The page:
Cardiology Corner: Electrical Storm

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Nurses Edition Commentary

Kathy Garvin, RN and Lisa Chavez, RN
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Paul R. -

2 questions:

In terms of electrical storm from monomorphic V-tach, what is the consensus on Esmolol ?
In terms of NA+ channelopathies, does Amps of NA+ HC03- have a role in conjunction with Isoproterenol?

Amal M., M.D. -

Paul,
Esmolol is perfectly fine. If you are comfortable with that and have quick access, go with that?
In terms of sodium channelopathies, are you referring to things like antiarrhythmics? If so, if you are worried about toxicity, then I would definitely give bicarb.

Amal

Joshua A., D.O. -

A bit confused on when to reach for Beta Blockers (monomorphic seems best) vs Overdrive pacing/isoproterenol/epi (Brugada seems best) or polymorphic of unclear etiology? Safe to say not to use epi, isoproterenol in monomorphic and potential use in polymorphic due to effects of increase heart rate on lowering Qtc? Thanks, and great talk as usual!

Susanne D., Md -

Thanks for listening!

1. For refractory monomorphic VT/VF--> beta-blockers, amio, lidocaine, propofol, stellate ganglion block :)
2. For prolonged QT/TdP/PVT--> replete Mg and K
3. Brugada or short QT--> isoproterenol

Does that help simplify?

Amal M., M.D. -

I would add:
for torsades (i.e. prolonged QT PVT), you'd want to shock first; if that does work, start Mg drip and look for & tx underlying cause

if the shocks don't work OR if it is intermittent (so you really don't have a chance to shock), go with Mg and try to increase the HR using overdrive electrical pacing (you can use a goal HR of ~ 120) or overdrive chemical pacing with EPI or DA drip, and then look for & tx underlying rhythm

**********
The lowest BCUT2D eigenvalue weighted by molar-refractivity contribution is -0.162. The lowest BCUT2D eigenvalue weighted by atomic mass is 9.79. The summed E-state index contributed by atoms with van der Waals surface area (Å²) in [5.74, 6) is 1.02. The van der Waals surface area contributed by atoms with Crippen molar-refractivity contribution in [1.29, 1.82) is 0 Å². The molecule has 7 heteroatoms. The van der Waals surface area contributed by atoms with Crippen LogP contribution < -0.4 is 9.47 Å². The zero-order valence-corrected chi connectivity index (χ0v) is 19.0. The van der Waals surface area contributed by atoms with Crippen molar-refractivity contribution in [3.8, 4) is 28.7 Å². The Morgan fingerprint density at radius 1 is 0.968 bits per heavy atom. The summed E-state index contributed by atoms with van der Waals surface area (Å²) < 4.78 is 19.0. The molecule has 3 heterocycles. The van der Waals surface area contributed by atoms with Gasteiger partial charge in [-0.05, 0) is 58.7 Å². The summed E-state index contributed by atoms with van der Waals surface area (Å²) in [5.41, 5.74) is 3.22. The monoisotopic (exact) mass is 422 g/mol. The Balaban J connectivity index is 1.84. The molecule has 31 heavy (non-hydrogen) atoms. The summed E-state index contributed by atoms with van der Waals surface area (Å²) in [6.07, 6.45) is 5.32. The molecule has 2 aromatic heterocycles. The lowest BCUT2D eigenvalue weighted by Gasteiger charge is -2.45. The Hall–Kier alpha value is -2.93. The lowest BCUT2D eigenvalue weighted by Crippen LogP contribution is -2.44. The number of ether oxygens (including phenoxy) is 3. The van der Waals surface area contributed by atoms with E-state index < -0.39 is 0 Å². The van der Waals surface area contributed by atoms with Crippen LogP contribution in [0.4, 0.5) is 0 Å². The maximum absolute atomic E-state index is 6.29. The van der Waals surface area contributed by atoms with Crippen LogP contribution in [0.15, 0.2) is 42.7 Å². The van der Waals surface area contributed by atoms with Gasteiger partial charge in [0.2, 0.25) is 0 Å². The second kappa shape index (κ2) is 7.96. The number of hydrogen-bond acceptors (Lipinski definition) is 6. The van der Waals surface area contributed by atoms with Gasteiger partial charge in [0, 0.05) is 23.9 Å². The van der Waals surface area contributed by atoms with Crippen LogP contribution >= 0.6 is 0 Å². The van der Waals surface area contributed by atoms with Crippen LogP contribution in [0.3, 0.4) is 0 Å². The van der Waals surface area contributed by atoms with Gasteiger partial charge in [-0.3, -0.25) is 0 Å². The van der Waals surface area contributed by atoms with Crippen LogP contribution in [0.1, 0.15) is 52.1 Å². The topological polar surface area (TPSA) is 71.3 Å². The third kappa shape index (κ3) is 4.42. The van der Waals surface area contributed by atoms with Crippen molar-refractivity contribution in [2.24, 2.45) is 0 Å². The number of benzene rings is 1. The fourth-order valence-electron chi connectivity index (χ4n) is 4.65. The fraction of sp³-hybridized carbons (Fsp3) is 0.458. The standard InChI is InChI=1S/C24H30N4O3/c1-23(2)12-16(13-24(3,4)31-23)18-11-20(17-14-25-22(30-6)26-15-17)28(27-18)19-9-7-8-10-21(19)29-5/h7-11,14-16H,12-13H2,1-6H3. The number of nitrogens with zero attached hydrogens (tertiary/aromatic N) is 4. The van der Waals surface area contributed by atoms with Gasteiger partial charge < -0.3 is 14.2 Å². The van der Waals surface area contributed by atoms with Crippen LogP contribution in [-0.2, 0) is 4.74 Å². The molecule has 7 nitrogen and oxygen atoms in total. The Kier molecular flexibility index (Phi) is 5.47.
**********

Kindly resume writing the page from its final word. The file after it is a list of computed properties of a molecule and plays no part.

for long QT PVT, remember that the QTc wlll relatively lengthen with slow HRs, so keep HR fast, stay away from BBs, and be wary that these patients are more likely to have their PVT set off by slow HRs, e.g. if they take opiates

the one exception to the above: there are some types of congenital long-QT conditions which DO respond better to beta blockers and worsen with fast HRs, but I'll bet that those patients are pretty much always diagnosed in childhood

for normal QT-PVT, also remember that the MOST common cause is ischemia, so initiate anti-ischemic therapy and try to get to cath

for monomorphic VT with a pulse, I would stay away from sympathomimetic drugs e.g. EPI/DA, etc.

Joshua A., D.O. -

Thank you both for Clarification. Keep up the good work.

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